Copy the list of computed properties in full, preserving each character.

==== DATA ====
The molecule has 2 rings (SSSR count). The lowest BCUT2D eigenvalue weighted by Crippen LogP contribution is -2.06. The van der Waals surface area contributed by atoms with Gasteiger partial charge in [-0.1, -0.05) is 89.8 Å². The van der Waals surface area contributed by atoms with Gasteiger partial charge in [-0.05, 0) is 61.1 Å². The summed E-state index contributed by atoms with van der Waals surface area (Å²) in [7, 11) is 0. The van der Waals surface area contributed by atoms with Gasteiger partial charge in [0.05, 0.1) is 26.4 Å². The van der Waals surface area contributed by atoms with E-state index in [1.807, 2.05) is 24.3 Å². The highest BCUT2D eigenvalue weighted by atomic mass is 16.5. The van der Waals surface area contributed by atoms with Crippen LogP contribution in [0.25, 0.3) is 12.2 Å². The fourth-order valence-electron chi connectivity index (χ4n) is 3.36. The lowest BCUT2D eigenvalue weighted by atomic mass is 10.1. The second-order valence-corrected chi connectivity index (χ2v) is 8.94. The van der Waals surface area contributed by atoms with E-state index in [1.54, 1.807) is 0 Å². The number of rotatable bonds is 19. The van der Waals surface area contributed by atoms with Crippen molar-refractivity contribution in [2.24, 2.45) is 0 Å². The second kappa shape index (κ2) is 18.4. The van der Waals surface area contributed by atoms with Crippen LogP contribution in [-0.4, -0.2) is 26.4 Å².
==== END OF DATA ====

The molecule has 2 rings (SSSR count). The lowest BCUT2D eigenvalue weighted by Crippen LogP contribution is -2.06. The van der Waals surface area contributed by atoms with Gasteiger partial charge in [-0.1, -0.05) is 89.8 Å². The van der Waals surface area contributed by atoms with Gasteiger partial charge in [-0.05, 0) is 61.1 Å². The summed E-state index contributed by atoms with van der Waals surface area (Å²) in [7, 11) is 0. The van der Waals surface area contributed by atoms with Gasteiger partial charge in [0.05, 0.1) is 26.4 Å². The van der Waals surface area contributed by atoms with E-state index in [1.807, 2.05) is 24.3 Å². The highest BCUT2D eigenvalue weighted by atomic mass is 16.5. The van der Waals surface area contributed by atoms with Crippen LogP contribution in [0.25, 0.3) is 12.2 Å². The fourth-order valence-electron chi connectivity index (χ4n) is 3.36. The lowest BCUT2D eigenvalue weighted by atomic mass is 10.1. The second-order valence-corrected chi connectivity index (χ2v) is 8.94. The van der Waals surface area contributed by atoms with E-state index in [1.54, 1.807) is 0 Å². The number of rotatable bonds is 19. The van der Waals surface area contributed by atoms with Crippen molar-refractivity contribution in [2.24, 2.45) is 0 Å². The second kappa shape index (κ2) is 18.4. The van der Waals surface area contributed by atoms with Crippen LogP contribution in [-0.4, -0.2) is 26.4 Å².